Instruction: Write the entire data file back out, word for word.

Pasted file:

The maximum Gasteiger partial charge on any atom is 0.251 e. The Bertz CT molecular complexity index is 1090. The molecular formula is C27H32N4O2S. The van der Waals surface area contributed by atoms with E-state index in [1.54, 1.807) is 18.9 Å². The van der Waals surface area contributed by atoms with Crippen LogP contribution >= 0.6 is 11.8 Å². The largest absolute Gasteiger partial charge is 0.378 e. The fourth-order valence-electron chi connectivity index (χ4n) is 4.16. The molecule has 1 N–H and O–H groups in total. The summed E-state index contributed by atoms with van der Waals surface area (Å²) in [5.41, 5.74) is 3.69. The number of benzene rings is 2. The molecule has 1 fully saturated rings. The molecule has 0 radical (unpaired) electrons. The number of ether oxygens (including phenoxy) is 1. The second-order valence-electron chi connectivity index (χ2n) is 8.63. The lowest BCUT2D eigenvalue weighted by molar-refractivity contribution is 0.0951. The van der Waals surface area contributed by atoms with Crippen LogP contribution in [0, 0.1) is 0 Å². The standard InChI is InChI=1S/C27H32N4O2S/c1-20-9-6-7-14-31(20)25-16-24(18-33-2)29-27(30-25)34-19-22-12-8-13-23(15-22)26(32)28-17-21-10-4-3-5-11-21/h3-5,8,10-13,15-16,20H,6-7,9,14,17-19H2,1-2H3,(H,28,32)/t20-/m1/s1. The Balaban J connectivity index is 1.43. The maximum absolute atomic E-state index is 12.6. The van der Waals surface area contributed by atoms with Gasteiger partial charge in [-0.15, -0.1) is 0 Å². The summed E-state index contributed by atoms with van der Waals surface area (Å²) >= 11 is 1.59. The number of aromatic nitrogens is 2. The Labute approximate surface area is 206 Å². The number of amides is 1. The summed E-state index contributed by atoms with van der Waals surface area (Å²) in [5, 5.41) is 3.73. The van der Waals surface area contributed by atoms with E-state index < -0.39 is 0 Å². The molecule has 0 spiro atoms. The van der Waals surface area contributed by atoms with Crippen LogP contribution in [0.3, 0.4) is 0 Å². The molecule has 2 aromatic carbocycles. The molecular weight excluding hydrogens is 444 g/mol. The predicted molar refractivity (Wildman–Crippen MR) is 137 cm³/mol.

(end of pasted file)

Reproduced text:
The maximum Gasteiger partial charge on any atom is 0.251 e. The Bertz CT molecular complexity index is 1090. The molecular formula is C27H32N4O2S. The van der Waals surface area contributed by atoms with E-state index in [1.54, 1.807) is 18.9 Å². The van der Waals surface area contributed by atoms with Crippen LogP contribution >= 0.6 is 11.8 Å². The largest absolute Gasteiger partial charge is 0.378 e. The fourth-order valence-electron chi connectivity index (χ4n) is 4.16. The molecule has 1 N–H and O–H groups in total. The summed E-state index contributed by atoms with van der Waals surface area (Å²) in [5.41, 5.74) is 3.69. The number of benzene rings is 2. The molecule has 1 fully saturated rings. The molecule has 0 radical (unpaired) electrons. The number of ether oxygens (including phenoxy) is 1. The second-order valence-electron chi connectivity index (χ2n) is 8.63. The lowest BCUT2D eigenvalue weighted by molar-refractivity contribution is 0.0951. The van der Waals surface area contributed by atoms with Crippen LogP contribution in [0, 0.1) is 0 Å². The standard InChI is InChI=1S/C27H32N4O2S/c1-20-9-6-7-14-31(20)25-16-24(18-33-2)29-27(30-25)34-19-22-12-8-13-23(15-22)26(32)28-17-21-10-4-3-5-11-21/h3-5,8,10-13,15-16,20H,6-7,9,14,17-19H2,1-2H3,(H,28,32)/t20-/m1/s1. The Balaban J connectivity index is 1.43. The maximum absolute atomic E-state index is 12.6. The van der Waals surface area contributed by atoms with Gasteiger partial charge in [-0.15, -0.1) is 0 Å². The summed E-state index contributed by atoms with van der Waals surface area (Å²) >= 11 is 1.59. The number of aromatic nitrogens is 2. The Labute approximate surface area is 206 Å². The number of amides is 1. The summed E-state index contributed by atoms with van der Waals surface area (Å²) in [5, 5.41) is 3.73. The van der Waals surface area contributed by atoms with E-state index < -0.39 is 0 Å². The molecule has 0 spiro atoms. The van der Waals surface area contributed by atoms with Crippen LogP contribution in [0.3, 0.4) is 0 Å². The molecule has 2 aromatic carbocycles. The molecular weight excluding hydrogens is 444 g/mol. The predicted molar refractivity (Wildman–Crippen MR) is 137 cm³/mol.